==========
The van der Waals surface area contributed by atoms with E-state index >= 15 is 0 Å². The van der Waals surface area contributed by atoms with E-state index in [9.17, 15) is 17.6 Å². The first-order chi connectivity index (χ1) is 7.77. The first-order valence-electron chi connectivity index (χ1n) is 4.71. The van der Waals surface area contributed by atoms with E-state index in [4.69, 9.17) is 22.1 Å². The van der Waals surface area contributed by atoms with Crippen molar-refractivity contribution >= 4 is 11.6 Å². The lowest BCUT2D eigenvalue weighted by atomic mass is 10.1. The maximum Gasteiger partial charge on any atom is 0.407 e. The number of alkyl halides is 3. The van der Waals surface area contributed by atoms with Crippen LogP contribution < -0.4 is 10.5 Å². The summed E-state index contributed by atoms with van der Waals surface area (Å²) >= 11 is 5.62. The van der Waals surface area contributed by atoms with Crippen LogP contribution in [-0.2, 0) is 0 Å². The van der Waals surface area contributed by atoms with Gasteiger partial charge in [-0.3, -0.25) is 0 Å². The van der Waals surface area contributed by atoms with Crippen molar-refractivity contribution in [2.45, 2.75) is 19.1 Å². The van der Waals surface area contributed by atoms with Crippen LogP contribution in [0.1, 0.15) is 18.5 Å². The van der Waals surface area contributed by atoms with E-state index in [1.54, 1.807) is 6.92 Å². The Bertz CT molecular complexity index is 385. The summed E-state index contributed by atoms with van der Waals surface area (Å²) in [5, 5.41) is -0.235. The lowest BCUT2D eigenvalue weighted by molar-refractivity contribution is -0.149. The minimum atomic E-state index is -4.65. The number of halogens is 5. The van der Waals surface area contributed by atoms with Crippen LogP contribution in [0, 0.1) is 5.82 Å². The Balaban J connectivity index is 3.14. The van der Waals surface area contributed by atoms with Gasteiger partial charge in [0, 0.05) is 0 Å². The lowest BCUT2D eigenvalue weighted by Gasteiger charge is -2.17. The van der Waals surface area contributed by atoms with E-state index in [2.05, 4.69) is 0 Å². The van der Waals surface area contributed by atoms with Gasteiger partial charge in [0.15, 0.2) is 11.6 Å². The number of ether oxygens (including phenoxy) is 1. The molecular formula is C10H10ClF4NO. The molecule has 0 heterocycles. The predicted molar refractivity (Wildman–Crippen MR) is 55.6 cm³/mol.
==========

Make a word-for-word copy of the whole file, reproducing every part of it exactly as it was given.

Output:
The van der Waals surface area contributed by atoms with E-state index >= 15 is 0 Å². The van der Waals surface area contributed by atoms with E-state index in [9.17, 15) is 17.6 Å². The first-order chi connectivity index (χ1) is 7.77. The first-order valence-electron chi connectivity index (χ1n) is 4.71. The van der Waals surface area contributed by atoms with E-state index in [4.69, 9.17) is 22.1 Å². The van der Waals surface area contributed by atoms with Crippen molar-refractivity contribution >= 4 is 11.6 Å². The lowest BCUT2D eigenvalue weighted by atomic mass is 10.1. The maximum Gasteiger partial charge on any atom is 0.407 e. The number of alkyl halides is 3. The van der Waals surface area contributed by atoms with Crippen LogP contribution < -0.4 is 10.5 Å². The summed E-state index contributed by atoms with van der Waals surface area (Å²) >= 11 is 5.62. The van der Waals surface area contributed by atoms with Crippen LogP contribution in [-0.2, 0) is 0 Å². The van der Waals surface area contributed by atoms with Gasteiger partial charge in [-0.3, -0.25) is 0 Å². The van der Waals surface area contributed by atoms with Crippen molar-refractivity contribution in [2.45, 2.75) is 19.1 Å². The van der Waals surface area contributed by atoms with Crippen LogP contribution in [0.1, 0.15) is 18.5 Å². The van der Waals surface area contributed by atoms with E-state index in [1.54, 1.807) is 6.92 Å². The Bertz CT molecular complexity index is 385. The summed E-state index contributed by atoms with van der Waals surface area (Å²) in [5, 5.41) is -0.235. The lowest BCUT2D eigenvalue weighted by molar-refractivity contribution is -0.149. The minimum atomic E-state index is -4.65. The number of halogens is 5. The van der Waals surface area contributed by atoms with Crippen LogP contribution in [0, 0.1) is 5.82 Å². The Balaban J connectivity index is 3.14. The van der Waals surface area contributed by atoms with Gasteiger partial charge in [0, 0.05) is 0 Å². The lowest BCUT2D eigenvalue weighted by Gasteiger charge is -2.17. The van der Waals surface area contributed by atoms with E-state index in [2.05, 4.69) is 0 Å². The van der Waals surface area contributed by atoms with Gasteiger partial charge in [0.15, 0.2) is 11.6 Å². The number of ether oxygens (including phenoxy) is 1. The molecular formula is C10H10ClF4NO. The molecule has 0 heterocycles. The predicted molar refractivity (Wildman–Crippen MR) is 55.6 cm³/mol.